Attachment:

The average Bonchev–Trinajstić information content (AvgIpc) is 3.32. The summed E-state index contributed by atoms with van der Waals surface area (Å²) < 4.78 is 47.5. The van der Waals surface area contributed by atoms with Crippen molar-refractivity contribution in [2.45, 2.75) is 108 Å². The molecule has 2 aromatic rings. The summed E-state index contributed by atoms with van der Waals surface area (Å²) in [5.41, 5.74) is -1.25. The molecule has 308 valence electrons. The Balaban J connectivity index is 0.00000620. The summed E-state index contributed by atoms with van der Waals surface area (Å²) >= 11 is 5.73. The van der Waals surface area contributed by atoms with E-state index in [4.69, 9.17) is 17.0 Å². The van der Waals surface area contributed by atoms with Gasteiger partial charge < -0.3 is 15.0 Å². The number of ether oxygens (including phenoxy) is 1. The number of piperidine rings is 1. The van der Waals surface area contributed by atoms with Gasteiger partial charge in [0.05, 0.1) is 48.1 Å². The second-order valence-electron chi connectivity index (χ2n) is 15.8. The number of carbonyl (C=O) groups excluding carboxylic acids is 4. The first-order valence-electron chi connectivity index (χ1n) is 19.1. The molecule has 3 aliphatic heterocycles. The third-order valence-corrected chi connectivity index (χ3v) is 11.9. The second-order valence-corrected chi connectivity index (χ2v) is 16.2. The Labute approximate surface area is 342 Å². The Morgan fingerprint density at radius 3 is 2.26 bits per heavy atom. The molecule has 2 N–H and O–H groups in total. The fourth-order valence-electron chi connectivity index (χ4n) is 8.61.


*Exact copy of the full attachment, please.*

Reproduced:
The average Bonchev–Trinajstić information content (AvgIpc) is 3.32. The summed E-state index contributed by atoms with van der Waals surface area (Å²) < 4.78 is 47.5. The van der Waals surface area contributed by atoms with Crippen molar-refractivity contribution in [2.45, 2.75) is 108 Å². The molecule has 2 aromatic rings. The summed E-state index contributed by atoms with van der Waals surface area (Å²) in [5.41, 5.74) is -1.25. The molecule has 308 valence electrons. The Balaban J connectivity index is 0.00000620. The summed E-state index contributed by atoms with van der Waals surface area (Å²) >= 11 is 5.73. The van der Waals surface area contributed by atoms with E-state index in [4.69, 9.17) is 17.0 Å². The van der Waals surface area contributed by atoms with Gasteiger partial charge < -0.3 is 15.0 Å². The number of ether oxygens (including phenoxy) is 1. The number of piperidine rings is 1. The van der Waals surface area contributed by atoms with Gasteiger partial charge in [0.05, 0.1) is 48.1 Å². The second-order valence-electron chi connectivity index (χ2n) is 15.8. The number of carbonyl (C=O) groups excluding carboxylic acids is 4. The first-order valence-electron chi connectivity index (χ1n) is 19.1. The molecule has 3 aliphatic heterocycles. The third-order valence-corrected chi connectivity index (χ3v) is 11.9. The second-order valence-corrected chi connectivity index (χ2v) is 16.2. The Labute approximate surface area is 342 Å². The Morgan fingerprint density at radius 3 is 2.26 bits per heavy atom. The molecule has 2 N–H and O–H groups in total. The fourth-order valence-electron chi connectivity index (χ4n) is 8.61.